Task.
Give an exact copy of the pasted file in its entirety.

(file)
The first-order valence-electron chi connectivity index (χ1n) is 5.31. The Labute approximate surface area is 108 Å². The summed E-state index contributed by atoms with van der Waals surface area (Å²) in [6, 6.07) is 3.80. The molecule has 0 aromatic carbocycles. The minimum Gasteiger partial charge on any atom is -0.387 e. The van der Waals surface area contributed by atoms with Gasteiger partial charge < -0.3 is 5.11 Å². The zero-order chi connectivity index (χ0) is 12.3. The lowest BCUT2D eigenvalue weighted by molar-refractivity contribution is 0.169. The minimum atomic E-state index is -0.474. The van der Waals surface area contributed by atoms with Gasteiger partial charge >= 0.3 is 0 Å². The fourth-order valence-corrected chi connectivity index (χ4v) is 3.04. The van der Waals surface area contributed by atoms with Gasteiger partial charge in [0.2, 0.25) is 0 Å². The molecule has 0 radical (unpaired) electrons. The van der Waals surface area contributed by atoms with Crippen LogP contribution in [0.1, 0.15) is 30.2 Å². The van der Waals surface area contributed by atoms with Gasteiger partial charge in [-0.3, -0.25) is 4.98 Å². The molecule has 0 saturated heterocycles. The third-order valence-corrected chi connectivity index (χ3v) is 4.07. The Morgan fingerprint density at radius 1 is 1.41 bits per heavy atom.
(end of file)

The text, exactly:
The first-order valence-electron chi connectivity index (χ1n) is 5.31. The Labute approximate surface area is 108 Å². The summed E-state index contributed by atoms with van der Waals surface area (Å²) in [6, 6.07) is 3.80. The molecule has 0 aromatic carbocycles. The minimum Gasteiger partial charge on any atom is -0.387 e. The van der Waals surface area contributed by atoms with Gasteiger partial charge < -0.3 is 5.11 Å². The zero-order chi connectivity index (χ0) is 12.3. The lowest BCUT2D eigenvalue weighted by molar-refractivity contribution is 0.169. The minimum atomic E-state index is -0.474. The van der Waals surface area contributed by atoms with Gasteiger partial charge >= 0.3 is 0 Å². The fourth-order valence-corrected chi connectivity index (χ4v) is 3.04. The van der Waals surface area contributed by atoms with Gasteiger partial charge in [0.2, 0.25) is 0 Å². The molecule has 0 radical (unpaired) electrons. The van der Waals surface area contributed by atoms with Crippen LogP contribution in [0.1, 0.15) is 30.2 Å². The van der Waals surface area contributed by atoms with Gasteiger partial charge in [-0.3, -0.25) is 4.98 Å². The molecule has 0 saturated heterocycles. The third-order valence-corrected chi connectivity index (χ3v) is 4.07. The Morgan fingerprint density at radius 1 is 1.41 bits per heavy atom.